Americans are paying more for gas, groceries, and other items than they have in years.
The U.S. inflation rate reached 8.58% at the end of May 2022, much higher than the average of 3.25% and the Federal Reserve’s target inflation rate of 2%.
Rather than cutting spending in response to the higher prices, Americans are cutting their savings. The personal savings rate dropped to 5.4% in May, well below the average rate of the past decade and far below the record high of 34% in April 2020.
Clearly, Americans may be cutting back on saving money to afford the higher prices of everyday goods. But the plummeting savings rate isn’t just because of higher prices: Consumers are spending more on goods and services than they were before the pandemic, even when the figures are adjusted for inflation, according to Fortune.
Even if money is tight, it’s important to find ways to keep saving money. Maintaining that financial discipline may help you manage through the current environment—and will help you build a cushion for the coming days.
Why You Should Prioritize Savings
Making a commitment to save a portion of every paycheck is sometimes described as “paying yourself first.” Before you pay other bills, you pay your (future) self by putting some money in savings. Prioritizing savings is important because it can help you reach financial goals and provide a financial cushion when you need it.
Everyone experiences unexpected expenses from time to time, such as a major home or car repair or a surprise medical bill. In more severe cases, a job loss or layoff can completely upend your finances. However, when the unexpected happens, a healthy savings account can often keep you afloat. When you do need to use your savings to cover an unplanned expense, don’t get discouraged. Resist the urge to give up on your savings plan and simply work to get back on track.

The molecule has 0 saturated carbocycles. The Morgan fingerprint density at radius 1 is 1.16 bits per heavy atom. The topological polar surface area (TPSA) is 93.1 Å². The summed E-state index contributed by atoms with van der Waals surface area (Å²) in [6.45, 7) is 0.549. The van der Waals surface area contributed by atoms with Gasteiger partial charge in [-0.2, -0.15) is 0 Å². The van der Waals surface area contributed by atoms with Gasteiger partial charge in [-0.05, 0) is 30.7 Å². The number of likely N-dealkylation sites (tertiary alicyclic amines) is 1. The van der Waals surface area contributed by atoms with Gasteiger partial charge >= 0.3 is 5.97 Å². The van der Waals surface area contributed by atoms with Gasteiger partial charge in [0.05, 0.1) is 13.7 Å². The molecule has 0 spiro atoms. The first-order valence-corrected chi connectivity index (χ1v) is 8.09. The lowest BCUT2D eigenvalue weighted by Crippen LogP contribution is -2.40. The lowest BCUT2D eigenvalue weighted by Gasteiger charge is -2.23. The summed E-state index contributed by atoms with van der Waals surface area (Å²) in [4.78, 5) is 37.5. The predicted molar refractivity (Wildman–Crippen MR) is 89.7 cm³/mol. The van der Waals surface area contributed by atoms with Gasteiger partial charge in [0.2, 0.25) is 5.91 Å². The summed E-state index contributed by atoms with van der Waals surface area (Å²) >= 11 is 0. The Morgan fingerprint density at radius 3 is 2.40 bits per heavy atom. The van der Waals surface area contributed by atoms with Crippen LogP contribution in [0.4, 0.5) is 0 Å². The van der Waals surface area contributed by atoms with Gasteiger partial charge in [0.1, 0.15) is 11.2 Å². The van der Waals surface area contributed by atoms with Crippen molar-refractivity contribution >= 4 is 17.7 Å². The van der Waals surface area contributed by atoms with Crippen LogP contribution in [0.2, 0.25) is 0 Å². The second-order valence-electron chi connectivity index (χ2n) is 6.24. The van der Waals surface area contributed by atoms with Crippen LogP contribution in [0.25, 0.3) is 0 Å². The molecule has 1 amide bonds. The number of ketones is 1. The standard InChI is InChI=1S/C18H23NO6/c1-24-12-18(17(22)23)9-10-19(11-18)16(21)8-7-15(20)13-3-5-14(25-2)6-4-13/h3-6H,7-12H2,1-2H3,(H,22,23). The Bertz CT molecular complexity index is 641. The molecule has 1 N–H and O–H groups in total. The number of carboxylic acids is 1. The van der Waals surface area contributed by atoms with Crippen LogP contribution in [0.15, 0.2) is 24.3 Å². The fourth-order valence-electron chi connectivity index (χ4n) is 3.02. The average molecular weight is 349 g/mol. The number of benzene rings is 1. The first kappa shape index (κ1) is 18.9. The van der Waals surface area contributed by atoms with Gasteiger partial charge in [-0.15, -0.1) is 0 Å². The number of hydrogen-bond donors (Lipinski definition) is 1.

Prioritizing savings can help you make smarter choices about your money and prepare you for the inevitable emergency.
How to Prioritize Savings in the Current Environment
Saving money might be important, but it’s challenging as prices continue rising. However, ongoing inflation often precedes a recession—so we may have more challenging days to come. If that’s the case, having extra savings on hand will be even more important.
Figuring out how to make saving money a priority may not be easy, but it’s doable. Consider these three tips to help you.
Rethink your budget. As prices soar, savings may be the easiest thing to cut out of your budget, but there are likely other items you can cut. Take time to pore over your monthly budget and look for other areas to cut, such as:
- Subscriptions. Do you really need four streaming services?
- Memberships. How often do you really go to the gym?
- Fuel. Could you carpool, walk, or use public transit?
- Dining out. Save money by going out for lunch rather than dinner, or look for specials.
- Groceries. With digital coupons, clipping and saving coupons has never been easier.
Make it automatic. Set up automatic deposits into your savings account from each paycheck, or on a weekly or monthly basis. When you don’t have to manually move money from checking into savings, you’re less likely to miss the money.
Put savings in an account that isn’t easily accessible. Consider building savings in an account at a different bank than your normal bank, or in an online account that doesn’t allow immediate withdrawals. When your savings isn’t immediately accessible, you’ll be less likely to make withdrawals for non-emergencies.
Establishing a habit of saving can help you avoid unnecessary debt and be prepared for the unexpected. Savings can also help ensure that you’re able to cover bills and debt payments even in a crisis.